Varicoceles are well known to induce testicular injury and impact spermatogenesis. There is a suggested role for varicocele repair in men with NOA with palpable varicoceles. Previous studies by Matthews et al., Kim et al., and Saleh et al. have shown return of sperm to the ejaculate in men with NOA following varicocele repair. Return of sperm to the ejaculate is reported in approximately 10% to 50% of men with NOA post-varicocele repair, the majority of which show more favorable outcomes associated with testicular histology of hypospermatogenesis or late maturation arrest, as opposed to less favorable outcomes after repair in men with SCOS or early maturation arrest (11-13). Other studies revealed that varicocele repair in men with NOA improve sperm retrieval rates at the time of microTESE and improves in vitro fertilization/intracytoplasmic sperm injection (IVF/ICSI) outcomes. Another study, which was a retrospective review performed by Haydardedeoglu et al., revealed a sperm retrieval rate of 60.8% in men who remained azoospermic after varicocele repair versus a sperm retrieval rate of 38.5% in NOA men who did not have the varicocele repaired. The varicocele repair group also had a significantly higher clinical pregnancy rate and live birth rate with IVF/ICSI than the men who did not undergo repair, 74.2% versus 52.3% and 64.5% versus 41.5%, respectively (14). Another study by Inci et al. assessed couples who underwent IVF/ICSI when men underwent varicocele repair versus men who left their varicoceles untreated. The sperm retrieval rate with microTESE was significantly higher in the men who previously had their varicoceles repaired, 53% versus 30%. However, there was no difference in fertilization rate, rate of high quality embryos, or mean number of transferred embryos. The clinical pregnancy rate was significantly higher in the varicocele treated group versus the untreated group, at 31% versus 22%, respectively (15). Other studies, including a prospective study by Aboutaleb et al. and an observational study by Zampieri et al., have shown similar results of improved sperm retrieval rates, fertilization rates, pregnancy rates, and live birth rates with microTESE/IVF/ICSI after varicocele repair versus leaving varicoceles intact (16,17). Another previous study by Ustuner et al. suggested that testicular histology has the potential to improve after varicocele repair in men with NOA. Testicular biopsy was performed in men at the time of varicocele repair and again at the time of microTESE in men who remained azoospermic after varicocele repair. Fourteen men were classified as SCOS from the biopsies at the time of varicocele repair and were reclassified as focal spermatogenesis in two of them and late maturation arrest in three of them from the biopsies at the time of microTESE (18). All of these studies suggest that varicocele repair has the potential of improving testicular function and physiology.
To our knowledge, the current case study is the first reported which reveals that there is a potential for a fertile man to have a high-grade varicocele induce testicular injury devastating enough to result in SCOS with no sperm retrievable at the time of microTESE. Although he had a unilateral varicocele, there has been evidence in animal studies, such as the one conducted by Ozturk et al., that a unilateral varicocele can induce bilateral testicular histopathologic injury (19). Human studies, such as the one performed by Benoff et al., have also revealed increased levels of apoptosis bilaterally in the testes of men with unilateral varicoceles (20). A previous study by Gat et al. described 13 patients with bilateral varicoceles and SCOS. Azoospermia was found on testicular biopsy in most of these men after definitive therapy (21). However, the unique aspect of this current case report is the longitudinal nature of it in this single patient, showing clear progression from being a fertile male capable of conceiving and achieving a live birth with his wife spontaneously, to NOA with Sertoli cell only histology. This case stands out as the patient was identified as being fertile in the past and progressing to the severest form of secondary infertility with a varicocele as the only identifiable etiology.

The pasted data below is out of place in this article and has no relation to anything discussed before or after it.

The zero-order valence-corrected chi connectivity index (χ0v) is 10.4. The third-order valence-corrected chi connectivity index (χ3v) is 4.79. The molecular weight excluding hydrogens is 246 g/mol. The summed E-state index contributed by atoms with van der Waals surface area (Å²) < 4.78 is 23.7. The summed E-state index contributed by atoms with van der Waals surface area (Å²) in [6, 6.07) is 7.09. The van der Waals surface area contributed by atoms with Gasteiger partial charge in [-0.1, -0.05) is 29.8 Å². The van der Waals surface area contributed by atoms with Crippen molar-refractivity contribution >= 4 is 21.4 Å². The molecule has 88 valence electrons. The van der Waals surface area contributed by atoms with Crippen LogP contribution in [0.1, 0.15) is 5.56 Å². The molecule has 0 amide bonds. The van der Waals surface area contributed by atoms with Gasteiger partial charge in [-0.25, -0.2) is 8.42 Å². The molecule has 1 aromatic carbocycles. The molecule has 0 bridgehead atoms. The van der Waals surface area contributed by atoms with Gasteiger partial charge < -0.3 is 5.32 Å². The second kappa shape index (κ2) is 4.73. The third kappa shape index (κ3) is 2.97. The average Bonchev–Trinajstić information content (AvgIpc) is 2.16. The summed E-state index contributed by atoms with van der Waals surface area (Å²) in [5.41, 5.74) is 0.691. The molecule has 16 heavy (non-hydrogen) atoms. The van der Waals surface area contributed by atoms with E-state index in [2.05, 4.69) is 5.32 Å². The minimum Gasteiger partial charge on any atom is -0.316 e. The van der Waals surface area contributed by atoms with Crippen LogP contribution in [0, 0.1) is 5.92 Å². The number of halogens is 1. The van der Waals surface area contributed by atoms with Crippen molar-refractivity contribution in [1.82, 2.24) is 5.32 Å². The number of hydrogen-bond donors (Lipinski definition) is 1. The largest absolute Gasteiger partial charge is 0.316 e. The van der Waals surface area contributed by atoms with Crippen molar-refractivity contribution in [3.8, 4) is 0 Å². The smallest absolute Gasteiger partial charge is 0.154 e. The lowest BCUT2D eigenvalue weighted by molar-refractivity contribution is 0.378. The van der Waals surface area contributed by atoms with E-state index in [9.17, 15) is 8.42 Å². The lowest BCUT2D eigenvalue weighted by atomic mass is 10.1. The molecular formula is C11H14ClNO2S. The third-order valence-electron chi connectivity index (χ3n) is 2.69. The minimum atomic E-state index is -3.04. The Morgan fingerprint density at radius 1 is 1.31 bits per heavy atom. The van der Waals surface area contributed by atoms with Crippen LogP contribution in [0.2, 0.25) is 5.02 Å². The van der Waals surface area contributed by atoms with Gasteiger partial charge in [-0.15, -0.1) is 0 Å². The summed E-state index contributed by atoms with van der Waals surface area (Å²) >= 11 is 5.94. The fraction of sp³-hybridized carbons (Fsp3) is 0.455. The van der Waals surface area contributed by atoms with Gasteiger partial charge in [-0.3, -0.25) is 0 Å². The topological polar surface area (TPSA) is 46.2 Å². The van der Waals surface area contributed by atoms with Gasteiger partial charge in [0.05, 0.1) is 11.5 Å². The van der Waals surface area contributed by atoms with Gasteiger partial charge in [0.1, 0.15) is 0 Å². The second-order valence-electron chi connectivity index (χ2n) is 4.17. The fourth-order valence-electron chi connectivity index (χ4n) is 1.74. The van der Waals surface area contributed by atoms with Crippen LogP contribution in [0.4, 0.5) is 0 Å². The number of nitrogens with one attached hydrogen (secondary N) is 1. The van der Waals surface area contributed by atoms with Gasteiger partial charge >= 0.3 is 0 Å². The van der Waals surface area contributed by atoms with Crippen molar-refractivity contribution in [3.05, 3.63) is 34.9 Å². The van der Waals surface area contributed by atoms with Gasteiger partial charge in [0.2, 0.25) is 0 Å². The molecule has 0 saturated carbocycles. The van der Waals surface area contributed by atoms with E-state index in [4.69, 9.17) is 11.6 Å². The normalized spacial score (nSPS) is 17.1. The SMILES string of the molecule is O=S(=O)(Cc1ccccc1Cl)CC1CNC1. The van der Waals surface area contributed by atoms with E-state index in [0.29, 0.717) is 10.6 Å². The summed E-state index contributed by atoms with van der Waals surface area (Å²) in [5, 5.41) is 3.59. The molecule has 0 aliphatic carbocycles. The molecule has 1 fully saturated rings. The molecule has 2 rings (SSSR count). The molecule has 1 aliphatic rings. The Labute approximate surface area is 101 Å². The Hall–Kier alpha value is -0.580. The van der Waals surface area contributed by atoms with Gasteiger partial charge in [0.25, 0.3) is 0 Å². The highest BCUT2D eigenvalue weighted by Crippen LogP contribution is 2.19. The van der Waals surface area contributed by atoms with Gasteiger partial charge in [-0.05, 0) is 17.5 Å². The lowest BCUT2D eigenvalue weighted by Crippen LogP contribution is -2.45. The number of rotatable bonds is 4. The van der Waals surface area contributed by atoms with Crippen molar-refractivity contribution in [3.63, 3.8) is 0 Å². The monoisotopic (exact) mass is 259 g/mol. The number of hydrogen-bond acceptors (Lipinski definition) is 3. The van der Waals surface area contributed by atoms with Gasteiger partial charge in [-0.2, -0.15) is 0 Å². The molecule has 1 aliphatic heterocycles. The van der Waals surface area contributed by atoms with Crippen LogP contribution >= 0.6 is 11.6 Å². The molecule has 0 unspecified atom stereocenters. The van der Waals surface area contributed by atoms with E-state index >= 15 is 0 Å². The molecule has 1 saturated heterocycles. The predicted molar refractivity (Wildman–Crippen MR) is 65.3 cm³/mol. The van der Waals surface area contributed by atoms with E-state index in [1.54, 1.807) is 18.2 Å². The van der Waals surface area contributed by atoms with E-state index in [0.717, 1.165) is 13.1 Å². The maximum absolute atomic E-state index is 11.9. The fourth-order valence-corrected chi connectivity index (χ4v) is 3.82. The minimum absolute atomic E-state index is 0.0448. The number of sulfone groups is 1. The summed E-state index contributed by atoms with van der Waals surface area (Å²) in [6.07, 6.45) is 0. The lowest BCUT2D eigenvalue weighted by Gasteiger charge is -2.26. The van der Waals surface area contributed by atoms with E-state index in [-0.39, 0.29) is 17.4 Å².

Although it is true that varicoceles are very common, identified in approximately 15% of men in the general population and 20% of men presenting for a fertility evaluation, in this scenario, it is likely that Sertoli cell only is due to the varicocele. Unfortunately, we do not have longitudinal data with semen analyses over time in men who ultimately are found to have Sertoli cell only pattern in the testes, so it is unknown if the men with NOA who do not have an identifiable inciting etiology for this pathology such as chemotherapy have always been azoospermic or if they develop azoospermia. In this particular case of a man with a history of reasonable semen parameters at the time he was able to achieve a pregnancy with his wife in the past who progressed to NOA with the only identifiable risk factor being a varicocele, the most likely scenario is progression of testicular injury due to the varicocele to the end point of SCOS. If he had always been azoospermic with a biopsy revealing Sertoli cell only at the time of microTESE, this association would be much less likely. The sequence of events in this patient supports the conclusion.
This case indicates that a man with secondary infertility with the previous ability to father a child with timed intercourse had progression to NOA with SCOS due to a varicocele without other identifiable etiologies for infertility. This suggests that a high-grade varicocele can induce sufficient testicular injury to result in the most severe testicular histological architecture associated with NOA.
Conflicts of Interest: The authors have no conflicts of interest to declare.
Ethical Statement: The authors are accountable for all aspects of the work in ensuring that questions related to the accuracy or integrity of any part of the work are appropriately investigated and resolved. Informed consent was obtained from the patient in surgical consents to use surgical/pathologic imaging and to present case.